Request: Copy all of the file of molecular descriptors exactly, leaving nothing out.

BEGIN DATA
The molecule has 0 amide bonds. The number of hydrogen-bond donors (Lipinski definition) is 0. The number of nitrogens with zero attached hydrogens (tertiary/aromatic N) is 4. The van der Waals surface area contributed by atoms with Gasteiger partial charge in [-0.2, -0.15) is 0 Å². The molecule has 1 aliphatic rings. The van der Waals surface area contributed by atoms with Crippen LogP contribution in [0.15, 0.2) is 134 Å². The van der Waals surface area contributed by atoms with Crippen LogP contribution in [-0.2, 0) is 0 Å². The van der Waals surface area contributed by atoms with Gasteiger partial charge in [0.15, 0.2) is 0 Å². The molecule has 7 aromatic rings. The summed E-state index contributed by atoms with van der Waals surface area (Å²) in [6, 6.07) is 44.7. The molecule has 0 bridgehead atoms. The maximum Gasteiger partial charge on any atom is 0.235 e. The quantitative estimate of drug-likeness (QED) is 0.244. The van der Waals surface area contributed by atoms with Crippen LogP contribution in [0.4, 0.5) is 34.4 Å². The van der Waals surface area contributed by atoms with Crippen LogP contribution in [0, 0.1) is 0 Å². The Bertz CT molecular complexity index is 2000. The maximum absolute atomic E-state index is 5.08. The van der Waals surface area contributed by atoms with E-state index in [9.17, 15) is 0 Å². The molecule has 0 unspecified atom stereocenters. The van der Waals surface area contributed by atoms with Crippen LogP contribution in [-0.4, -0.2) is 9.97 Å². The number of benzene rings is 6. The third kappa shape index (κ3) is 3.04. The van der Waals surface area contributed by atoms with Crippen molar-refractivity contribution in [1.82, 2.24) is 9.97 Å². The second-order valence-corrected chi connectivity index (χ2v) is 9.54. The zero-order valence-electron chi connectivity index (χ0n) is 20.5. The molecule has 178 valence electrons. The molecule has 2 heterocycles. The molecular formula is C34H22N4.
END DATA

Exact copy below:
The molecule has 0 amide bonds. The number of hydrogen-bond donors (Lipinski definition) is 0. The number of nitrogens with zero attached hydrogens (tertiary/aromatic N) is 4. The van der Waals surface area contributed by atoms with Gasteiger partial charge in [-0.2, -0.15) is 0 Å². The molecule has 1 aliphatic rings. The van der Waals surface area contributed by atoms with Crippen LogP contribution in [0.15, 0.2) is 134 Å². The van der Waals surface area contributed by atoms with Crippen LogP contribution in [-0.2, 0) is 0 Å². The van der Waals surface area contributed by atoms with Gasteiger partial charge in [0.15, 0.2) is 0 Å². The molecule has 7 aromatic rings. The summed E-state index contributed by atoms with van der Waals surface area (Å²) in [6, 6.07) is 44.7. The molecule has 0 bridgehead atoms. The maximum Gasteiger partial charge on any atom is 0.235 e. The quantitative estimate of drug-likeness (QED) is 0.244. The van der Waals surface area contributed by atoms with Crippen LogP contribution in [0.4, 0.5) is 34.4 Å². The van der Waals surface area contributed by atoms with Crippen LogP contribution in [0, 0.1) is 0 Å². The Bertz CT molecular complexity index is 2000. The maximum absolute atomic E-state index is 5.08. The van der Waals surface area contributed by atoms with E-state index in [9.17, 15) is 0 Å². The molecule has 0 unspecified atom stereocenters. The van der Waals surface area contributed by atoms with Crippen LogP contribution in [-0.4, -0.2) is 9.97 Å². The number of benzene rings is 6. The third kappa shape index (κ3) is 3.04. The van der Waals surface area contributed by atoms with Crippen molar-refractivity contribution in [1.82, 2.24) is 9.97 Å². The second-order valence-corrected chi connectivity index (χ2v) is 9.54. The zero-order valence-electron chi connectivity index (χ0n) is 20.5. The molecule has 178 valence electrons. The molecule has 2 heterocycles. The molecular formula is C34H22N4.